A word from our Executive Director, Erin Boyle:
I knew Andy Clark as a patron of Moxie. Everything there is my favorite baked good. The vibe created is also amazing. There’s music and art markets. Everyone I interact with is kind and welcoming. I simply love going to Moxie. Sadly, Andy died by suicide on Monday.
I’m not a mental health professional, I’m an advocate and someone with depression experience. I’m sharing my thoughts. Depression is insidious. It’s not like a cut or broken bone. It can sneak in without your noticing. It can slowly change your thoughts. It can make you feel lonely in a room of friends and leave you feeling empty after an activity you normally enjoy. It can last weeks or months or years. It can’t be rationalized or cheered up.
We all hear that we should ask for help. Though in my experience, that’s not always possible. When I’m depressed I am in survival mode. I can’t remember my coping skills. I can’t ask for help because I don’t know what would help. My partner and I have developed a plan for depression. When I’m there he isn’t to ask me, “how can I help?” He’s to offer a few things that he’d like to do to help. For example, “Can I make you some tea? Can I order some food for you? Do you want help scheduling an appointment with your therapist?” These are small enough questions that I can deal with them. My friends listen to how I’m feeling. They don’t judge or try to fix it. The simply listen to how I’m experiencing life and validate that it’s hard.
I’d like to encourage everyone reading this to reach out to all your people if you’re able. You never know who is struggling. I know people can’t tell I’m depressed unless they know me really well. Offering regular small kindnesses and checking in on each other will help us all with connection. Creating a connected community is what has helped me cope with the hard times. I don’t feel like a burden because I know I’m doing my part as well.
Life is hard. Our industry is tough. I believe suicide is the extreme reaction to wanting the pain and discomfort to stop. I also believe that connection, understanding, and community will be what helps me out of my depression.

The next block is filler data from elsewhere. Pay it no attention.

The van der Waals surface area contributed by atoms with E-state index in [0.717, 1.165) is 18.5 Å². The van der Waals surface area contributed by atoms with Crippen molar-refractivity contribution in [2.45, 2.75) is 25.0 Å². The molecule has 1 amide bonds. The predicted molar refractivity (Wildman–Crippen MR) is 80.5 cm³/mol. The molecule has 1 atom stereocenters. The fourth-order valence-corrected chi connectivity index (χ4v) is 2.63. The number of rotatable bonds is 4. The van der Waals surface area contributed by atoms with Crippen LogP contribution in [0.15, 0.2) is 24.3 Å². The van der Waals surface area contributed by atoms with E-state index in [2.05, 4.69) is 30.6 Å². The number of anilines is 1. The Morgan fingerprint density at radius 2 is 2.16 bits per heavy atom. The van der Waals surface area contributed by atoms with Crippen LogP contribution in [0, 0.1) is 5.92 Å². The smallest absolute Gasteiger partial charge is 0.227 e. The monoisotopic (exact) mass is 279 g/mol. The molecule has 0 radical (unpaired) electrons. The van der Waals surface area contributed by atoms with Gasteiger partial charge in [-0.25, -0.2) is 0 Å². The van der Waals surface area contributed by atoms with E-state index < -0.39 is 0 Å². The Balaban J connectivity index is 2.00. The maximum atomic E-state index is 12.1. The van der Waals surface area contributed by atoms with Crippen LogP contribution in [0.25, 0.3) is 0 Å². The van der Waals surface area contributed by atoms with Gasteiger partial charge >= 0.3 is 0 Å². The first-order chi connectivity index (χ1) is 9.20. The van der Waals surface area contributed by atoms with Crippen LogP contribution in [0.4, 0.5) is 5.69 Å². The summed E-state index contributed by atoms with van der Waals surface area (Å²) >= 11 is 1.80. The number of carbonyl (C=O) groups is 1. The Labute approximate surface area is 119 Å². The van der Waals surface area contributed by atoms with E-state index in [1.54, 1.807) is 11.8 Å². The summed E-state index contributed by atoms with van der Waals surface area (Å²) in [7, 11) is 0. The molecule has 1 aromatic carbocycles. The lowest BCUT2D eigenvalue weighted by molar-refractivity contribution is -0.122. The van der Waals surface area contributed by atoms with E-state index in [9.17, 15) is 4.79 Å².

I wish that Andy, his family, friends, coworkers, and people find some peace in this time of grief.
To read more about Andy’s impact on our local community, visit: https://www.westword.com/restaurants/moxie-bread-co-andy-clark-15429600
Andy touched the lives of so many with his generosity, and it’s our turn to give back to his family in their time of need.
Please consider donating to the GoFundMe created to support Andy’s wife, Pippa, and their 3 boys.
What are the warning signs?
Although a suicide attempt is not always predictable, there are signs to help you determine if someone you know is at risk for suicide. The following behaviors can be indicators that a loved one is at risk, especially if the behavior is new, has increased, or is in response to a life change, loss, or painful event.
- Talking about wanting to die or to kill themselves
- Looking for a way to kill themselves, like searching online or buying a gun
- Talking about feeling hopeless or having no reason to live
- Talking about feeling trapped or in unbearable pain
- Talking about being a burden to others
- Increasing the use of alcohol or drugs
- Acting anxious or agitated; behaving recklessly
- Sleeping too little or too much
- Withdrawing or isolating themselves
- Showing rage or talking about seeking revenge
- Extreme mood swings
How can you intervene?
If you recognize the warning signs, don’t be afraid to take action. It is imperative that those at risk receive support from their loved ones and care from a mental health professional before it’s too late.
The 988 Suicide & Crisis Lifeline recommends the following 5 action steps:
Ask: If you suspect someone you know is thinking about suicide, ask them. Research shows that people who are struggling with thoughts of suicide actually feel relief when someone asks them in a caring way. Findings suggest acknowledging and talking about suicide may reduce rather than increase suicidal ideation.
Be There: Listen without judgment. Individuals are more likely to feel less depressed, less suicidal, less overwhelmed, and more hopeful by after speaking to someone who cares.
Keep Them Safe: If your loved one has a gun or lives in a home with a gun, seek out-of-home storage options if you are able. Multiple studies have shown that when lethal means are made less accessible, suicide rates by that method decline and often suicide rates overall decline.
Help Them Stay Connected: Make sure your loved one has a support system. Research indicates that helping someone at risk create a network of individuals and resources for support and safety can help them take positive action and reduce feelings of hopelessness.
Follow Up: Thoughts of suicide don’t go away overnight. Studies show that intervention and ongoing contact may be an important part of suicide prevention, especially for individuals who have been recently discharged from hospitals or care services.
From The Giving Kitchen:
QPR, the CPR of suicide prevention training, is a simple, 45-minute course that prepares you to support a friend, family member, or teammate who is contemplating suicide.
Giving Kitchen is proud to provide food service workers nationwide FREE access to the QPR suicide prevention training course online. QPR stands for Question, Persuade, and Refer – three steps anyone can learn to prevent suicide. Equip yourself and your team with the skills to help others who may be struggling with depression, mental illness, or suicidal ideation. This course is always free for food service workers using the special Giving Kitchen code GKQPR.
Thank you for helping us build a nationwide food service industry that meets crisis with compassion and care. Our community is lucky to have you. https://thegivingkitchen.org/qpr